Up@dawn 2.0

Tuesday, April 28, 2015

Zach's Post #2 of 3

David Hume is known for giving the most inspiring statement on the “compatibilist” position in the free will debate; his belief being that freedom and moral responsibility can be reconciled with determinism. His discussion in the first enquiry is part of his larger judgment of the Christian religion. He argued two main points in his enquiry. The first point was that if God is the creator of the universe and predetermined every action in it. Then he describes the presence of moral evil is available to him and hence “we must retract the attribute of perfection” which we impute to him. The second argument is if God is certainly the ultimate author of moral evil, then no person should be liable for the criminal behavior he/she will perform. Hume believes that the religious hypothesis leads to an “absurd consequence” that God is the creator of sin and that he is accountable for some part of the blame. Hume even takes his time to show us that if God exists, and he is the creator of the world, he is just as accountable for his sin as humans are. He suggested that we must judge God on his effects on the world and then we must alter our ideas. Nonetheless, philosopher David Hume’s point simple: on the standpoint of the information that we posse must understand that that if there is a God and if there is this such thing as free will  and predestined plan, then He is liable for all of the evil that comes up in our daily lives.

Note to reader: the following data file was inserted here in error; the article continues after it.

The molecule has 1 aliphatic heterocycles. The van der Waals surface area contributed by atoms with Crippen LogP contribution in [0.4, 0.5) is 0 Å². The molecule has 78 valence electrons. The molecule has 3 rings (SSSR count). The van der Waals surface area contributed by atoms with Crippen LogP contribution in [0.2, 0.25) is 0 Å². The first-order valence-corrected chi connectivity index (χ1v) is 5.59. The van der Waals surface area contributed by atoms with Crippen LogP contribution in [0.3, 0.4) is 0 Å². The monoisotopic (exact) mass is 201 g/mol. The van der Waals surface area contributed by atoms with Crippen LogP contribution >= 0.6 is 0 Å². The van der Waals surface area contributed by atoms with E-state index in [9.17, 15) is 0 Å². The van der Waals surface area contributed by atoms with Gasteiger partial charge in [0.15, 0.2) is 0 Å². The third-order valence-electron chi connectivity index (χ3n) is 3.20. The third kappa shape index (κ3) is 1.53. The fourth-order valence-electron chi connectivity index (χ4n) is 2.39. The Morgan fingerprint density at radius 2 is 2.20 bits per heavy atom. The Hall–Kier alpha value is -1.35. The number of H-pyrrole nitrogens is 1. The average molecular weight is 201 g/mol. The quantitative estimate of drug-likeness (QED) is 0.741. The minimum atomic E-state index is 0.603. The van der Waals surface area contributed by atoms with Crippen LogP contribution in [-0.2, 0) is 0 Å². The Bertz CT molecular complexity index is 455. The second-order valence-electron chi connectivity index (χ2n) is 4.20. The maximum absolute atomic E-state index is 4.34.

to read more about David Hume's belief click this link:

2 comments:

  1. Extremely inspiring! Great job!

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  2. "The first point was that if God is the creator of the universe and predetermined every action in it."

    You're missing a "then" clause here ("if God is the creator..." then, what?)

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